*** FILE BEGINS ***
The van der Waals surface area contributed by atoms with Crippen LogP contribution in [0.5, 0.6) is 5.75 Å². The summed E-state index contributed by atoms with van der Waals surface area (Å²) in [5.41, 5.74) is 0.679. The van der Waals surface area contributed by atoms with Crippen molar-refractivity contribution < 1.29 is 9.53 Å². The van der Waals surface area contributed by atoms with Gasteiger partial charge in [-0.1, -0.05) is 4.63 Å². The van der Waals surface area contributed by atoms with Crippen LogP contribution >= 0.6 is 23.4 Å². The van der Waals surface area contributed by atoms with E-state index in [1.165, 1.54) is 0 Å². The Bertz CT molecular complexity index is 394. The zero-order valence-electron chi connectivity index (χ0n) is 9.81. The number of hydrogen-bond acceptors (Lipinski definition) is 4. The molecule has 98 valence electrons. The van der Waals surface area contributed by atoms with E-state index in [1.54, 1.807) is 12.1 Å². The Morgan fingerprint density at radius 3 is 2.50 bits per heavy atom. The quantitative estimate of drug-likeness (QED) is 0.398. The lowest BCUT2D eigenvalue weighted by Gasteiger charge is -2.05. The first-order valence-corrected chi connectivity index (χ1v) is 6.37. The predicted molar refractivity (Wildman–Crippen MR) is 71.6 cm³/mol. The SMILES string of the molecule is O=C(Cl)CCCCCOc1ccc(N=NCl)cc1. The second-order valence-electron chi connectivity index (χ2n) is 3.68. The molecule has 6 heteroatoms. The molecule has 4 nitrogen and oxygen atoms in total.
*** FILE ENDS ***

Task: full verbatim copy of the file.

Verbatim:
The van der Waals surface area contributed by atoms with Crippen LogP contribution in [0.5, 0.6) is 5.75 Å². The summed E-state index contributed by atoms with van der Waals surface area (Å²) in [5.41, 5.74) is 0.679. The van der Waals surface area contributed by atoms with Crippen molar-refractivity contribution < 1.29 is 9.53 Å². The van der Waals surface area contributed by atoms with Gasteiger partial charge in [-0.1, -0.05) is 4.63 Å². The van der Waals surface area contributed by atoms with Crippen LogP contribution >= 0.6 is 23.4 Å². The van der Waals surface area contributed by atoms with E-state index in [1.165, 1.54) is 0 Å². The Bertz CT molecular complexity index is 394. The zero-order valence-electron chi connectivity index (χ0n) is 9.81. The number of hydrogen-bond acceptors (Lipinski definition) is 4. The molecule has 98 valence electrons. The van der Waals surface area contributed by atoms with E-state index in [1.54, 1.807) is 12.1 Å². The Morgan fingerprint density at radius 3 is 2.50 bits per heavy atom. The quantitative estimate of drug-likeness (QED) is 0.398. The lowest BCUT2D eigenvalue weighted by Gasteiger charge is -2.05. The first-order valence-corrected chi connectivity index (χ1v) is 6.37. The predicted molar refractivity (Wildman–Crippen MR) is 71.6 cm³/mol. The SMILES string of the molecule is O=C(Cl)CCCCCOc1ccc(N=NCl)cc1. The second-order valence-electron chi connectivity index (χ2n) is 3.68. The molecule has 6 heteroatoms. The molecule has 4 nitrogen and oxygen atoms in total.